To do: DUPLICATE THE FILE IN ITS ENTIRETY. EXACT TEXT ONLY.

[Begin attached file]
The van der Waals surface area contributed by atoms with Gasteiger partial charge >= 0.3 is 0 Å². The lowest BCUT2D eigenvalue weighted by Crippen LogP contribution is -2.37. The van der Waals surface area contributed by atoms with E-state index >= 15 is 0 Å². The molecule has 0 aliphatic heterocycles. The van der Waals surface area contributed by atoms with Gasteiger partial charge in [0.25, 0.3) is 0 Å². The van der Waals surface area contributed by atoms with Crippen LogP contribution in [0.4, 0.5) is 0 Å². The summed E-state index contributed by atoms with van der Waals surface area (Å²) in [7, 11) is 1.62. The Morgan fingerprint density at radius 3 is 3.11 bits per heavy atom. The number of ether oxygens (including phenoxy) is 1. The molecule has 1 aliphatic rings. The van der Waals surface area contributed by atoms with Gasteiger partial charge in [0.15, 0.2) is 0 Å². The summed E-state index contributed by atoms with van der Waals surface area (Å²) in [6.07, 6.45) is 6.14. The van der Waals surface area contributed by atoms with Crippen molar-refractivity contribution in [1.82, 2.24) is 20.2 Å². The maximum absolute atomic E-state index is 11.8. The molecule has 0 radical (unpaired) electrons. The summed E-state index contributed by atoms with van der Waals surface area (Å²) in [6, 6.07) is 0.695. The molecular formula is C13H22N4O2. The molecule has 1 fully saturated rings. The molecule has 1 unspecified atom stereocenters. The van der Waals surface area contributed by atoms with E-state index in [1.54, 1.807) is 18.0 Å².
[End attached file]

The van der Waals surface area contributed by atoms with Gasteiger partial charge >= 0.3 is 0 Å². The lowest BCUT2D eigenvalue weighted by Crippen LogP contribution is -2.37. The van der Waals surface area contributed by atoms with E-state index >= 15 is 0 Å². The molecule has 0 aliphatic heterocycles. The van der Waals surface area contributed by atoms with Gasteiger partial charge in [0.25, 0.3) is 0 Å². The van der Waals surface area contributed by atoms with Crippen LogP contribution in [0.4, 0.5) is 0 Å². The summed E-state index contributed by atoms with van der Waals surface area (Å²) in [7, 11) is 1.62. The Morgan fingerprint density at radius 3 is 3.11 bits per heavy atom. The number of ether oxygens (including phenoxy) is 1. The molecule has 1 aliphatic rings. The van der Waals surface area contributed by atoms with Gasteiger partial charge in [0.15, 0.2) is 0 Å². The summed E-state index contributed by atoms with van der Waals surface area (Å²) in [6.07, 6.45) is 6.14. The van der Waals surface area contributed by atoms with Crippen molar-refractivity contribution in [1.82, 2.24) is 20.2 Å². The maximum absolute atomic E-state index is 11.8. The molecule has 0 radical (unpaired) electrons. The summed E-state index contributed by atoms with van der Waals surface area (Å²) in [6, 6.07) is 0.695. The molecular formula is C13H22N4O2. The molecule has 1 fully saturated rings. The molecule has 1 unspecified atom stereocenters. The van der Waals surface area contributed by atoms with E-state index in [1.54, 1.807) is 18.0 Å².